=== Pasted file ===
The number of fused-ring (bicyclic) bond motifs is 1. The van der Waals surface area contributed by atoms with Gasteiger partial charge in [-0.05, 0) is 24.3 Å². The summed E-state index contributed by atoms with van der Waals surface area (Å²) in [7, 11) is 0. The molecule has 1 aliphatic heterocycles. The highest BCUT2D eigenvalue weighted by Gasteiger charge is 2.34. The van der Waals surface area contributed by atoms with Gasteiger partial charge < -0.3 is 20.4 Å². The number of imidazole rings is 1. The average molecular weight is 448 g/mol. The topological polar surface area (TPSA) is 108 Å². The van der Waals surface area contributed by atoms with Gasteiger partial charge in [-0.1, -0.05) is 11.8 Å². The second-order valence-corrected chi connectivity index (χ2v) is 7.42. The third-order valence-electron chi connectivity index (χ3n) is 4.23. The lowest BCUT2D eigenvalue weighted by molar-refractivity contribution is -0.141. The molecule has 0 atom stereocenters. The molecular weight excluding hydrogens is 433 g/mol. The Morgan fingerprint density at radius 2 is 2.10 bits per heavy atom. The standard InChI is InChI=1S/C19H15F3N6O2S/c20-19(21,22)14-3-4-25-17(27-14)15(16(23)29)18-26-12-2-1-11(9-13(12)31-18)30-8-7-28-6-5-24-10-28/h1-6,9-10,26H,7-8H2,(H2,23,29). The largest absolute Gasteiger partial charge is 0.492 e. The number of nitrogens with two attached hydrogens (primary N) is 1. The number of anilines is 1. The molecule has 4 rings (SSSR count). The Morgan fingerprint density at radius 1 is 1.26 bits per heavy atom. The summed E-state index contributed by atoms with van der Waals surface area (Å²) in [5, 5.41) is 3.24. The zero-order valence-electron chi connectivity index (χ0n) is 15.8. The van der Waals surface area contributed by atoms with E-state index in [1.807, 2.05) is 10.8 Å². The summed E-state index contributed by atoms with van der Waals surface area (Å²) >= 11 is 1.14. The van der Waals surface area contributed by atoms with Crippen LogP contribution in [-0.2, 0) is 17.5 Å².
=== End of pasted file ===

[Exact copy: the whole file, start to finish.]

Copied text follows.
The number of fused-ring (bicyclic) bond motifs is 1. The van der Waals surface area contributed by atoms with Gasteiger partial charge in [-0.05, 0) is 24.3 Å². The summed E-state index contributed by atoms with van der Waals surface area (Å²) in [7, 11) is 0. The molecule has 1 aliphatic heterocycles. The highest BCUT2D eigenvalue weighted by Gasteiger charge is 2.34. The van der Waals surface area contributed by atoms with Gasteiger partial charge < -0.3 is 20.4 Å². The number of imidazole rings is 1. The average molecular weight is 448 g/mol. The topological polar surface area (TPSA) is 108 Å². The van der Waals surface area contributed by atoms with Gasteiger partial charge in [-0.1, -0.05) is 11.8 Å². The second-order valence-corrected chi connectivity index (χ2v) is 7.42. The third-order valence-electron chi connectivity index (χ3n) is 4.23. The lowest BCUT2D eigenvalue weighted by molar-refractivity contribution is -0.141. The molecule has 0 atom stereocenters. The molecular weight excluding hydrogens is 433 g/mol. The Morgan fingerprint density at radius 2 is 2.10 bits per heavy atom. The standard InChI is InChI=1S/C19H15F3N6O2S/c20-19(21,22)14-3-4-25-17(27-14)15(16(23)29)18-26-12-2-1-11(9-13(12)31-18)30-8-7-28-6-5-24-10-28/h1-6,9-10,26H,7-8H2,(H2,23,29). The largest absolute Gasteiger partial charge is 0.492 e. The number of nitrogens with two attached hydrogens (primary N) is 1. The number of anilines is 1. The molecule has 4 rings (SSSR count). The Morgan fingerprint density at radius 1 is 1.26 bits per heavy atom. The summed E-state index contributed by atoms with van der Waals surface area (Å²) in [5, 5.41) is 3.24. The zero-order valence-electron chi connectivity index (χ0n) is 15.8. The van der Waals surface area contributed by atoms with E-state index in [1.807, 2.05) is 10.8 Å². The summed E-state index contributed by atoms with van der Waals surface area (Å²) >= 11 is 1.14. The van der Waals surface area contributed by atoms with Crippen LogP contribution in [-0.2, 0) is 17.5 Å².